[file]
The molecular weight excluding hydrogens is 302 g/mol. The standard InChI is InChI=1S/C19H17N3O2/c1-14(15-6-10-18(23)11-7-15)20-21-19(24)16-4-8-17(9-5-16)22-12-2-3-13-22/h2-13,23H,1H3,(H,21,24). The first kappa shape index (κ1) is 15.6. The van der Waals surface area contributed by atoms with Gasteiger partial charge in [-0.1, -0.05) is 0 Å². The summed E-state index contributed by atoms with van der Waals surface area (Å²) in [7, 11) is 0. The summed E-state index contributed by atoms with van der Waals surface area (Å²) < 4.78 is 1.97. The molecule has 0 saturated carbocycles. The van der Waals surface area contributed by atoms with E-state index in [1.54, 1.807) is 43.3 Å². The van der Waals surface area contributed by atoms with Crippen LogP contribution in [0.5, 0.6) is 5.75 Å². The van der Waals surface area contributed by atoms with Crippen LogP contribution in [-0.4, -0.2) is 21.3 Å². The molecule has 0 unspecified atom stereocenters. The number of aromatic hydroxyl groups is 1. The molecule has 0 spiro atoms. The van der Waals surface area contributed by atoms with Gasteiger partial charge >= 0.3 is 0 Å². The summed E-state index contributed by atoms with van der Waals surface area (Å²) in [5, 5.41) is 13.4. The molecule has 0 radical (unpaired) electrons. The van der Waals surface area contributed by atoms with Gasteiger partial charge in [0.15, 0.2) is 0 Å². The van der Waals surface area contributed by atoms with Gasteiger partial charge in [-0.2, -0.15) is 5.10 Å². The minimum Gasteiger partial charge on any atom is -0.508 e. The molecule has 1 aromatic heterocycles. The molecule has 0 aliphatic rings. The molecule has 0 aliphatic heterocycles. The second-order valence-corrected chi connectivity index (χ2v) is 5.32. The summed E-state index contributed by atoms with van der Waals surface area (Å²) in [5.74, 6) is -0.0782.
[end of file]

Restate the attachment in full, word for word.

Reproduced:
The molecular weight excluding hydrogens is 302 g/mol. The standard InChI is InChI=1S/C19H17N3O2/c1-14(15-6-10-18(23)11-7-15)20-21-19(24)16-4-8-17(9-5-16)22-12-2-3-13-22/h2-13,23H,1H3,(H,21,24). The first kappa shape index (κ1) is 15.6. The van der Waals surface area contributed by atoms with Gasteiger partial charge in [-0.1, -0.05) is 0 Å². The summed E-state index contributed by atoms with van der Waals surface area (Å²) in [7, 11) is 0. The summed E-state index contributed by atoms with van der Waals surface area (Å²) < 4.78 is 1.97. The molecule has 0 saturated carbocycles. The van der Waals surface area contributed by atoms with E-state index in [1.54, 1.807) is 43.3 Å². The van der Waals surface area contributed by atoms with Crippen LogP contribution in [0.5, 0.6) is 5.75 Å². The van der Waals surface area contributed by atoms with Crippen LogP contribution in [-0.4, -0.2) is 21.3 Å². The molecule has 0 unspecified atom stereocenters. The number of aromatic hydroxyl groups is 1. The molecule has 0 spiro atoms. The van der Waals surface area contributed by atoms with Gasteiger partial charge >= 0.3 is 0 Å². The summed E-state index contributed by atoms with van der Waals surface area (Å²) in [5, 5.41) is 13.4. The molecule has 0 radical (unpaired) electrons. The van der Waals surface area contributed by atoms with Gasteiger partial charge in [0.15, 0.2) is 0 Å². The van der Waals surface area contributed by atoms with Gasteiger partial charge in [-0.2, -0.15) is 5.10 Å². The minimum Gasteiger partial charge on any atom is -0.508 e. The molecule has 1 aromatic heterocycles. The molecule has 0 aliphatic rings. The molecule has 0 aliphatic heterocycles. The second-order valence-corrected chi connectivity index (χ2v) is 5.32. The summed E-state index contributed by atoms with van der Waals surface area (Å²) in [5.74, 6) is -0.0782.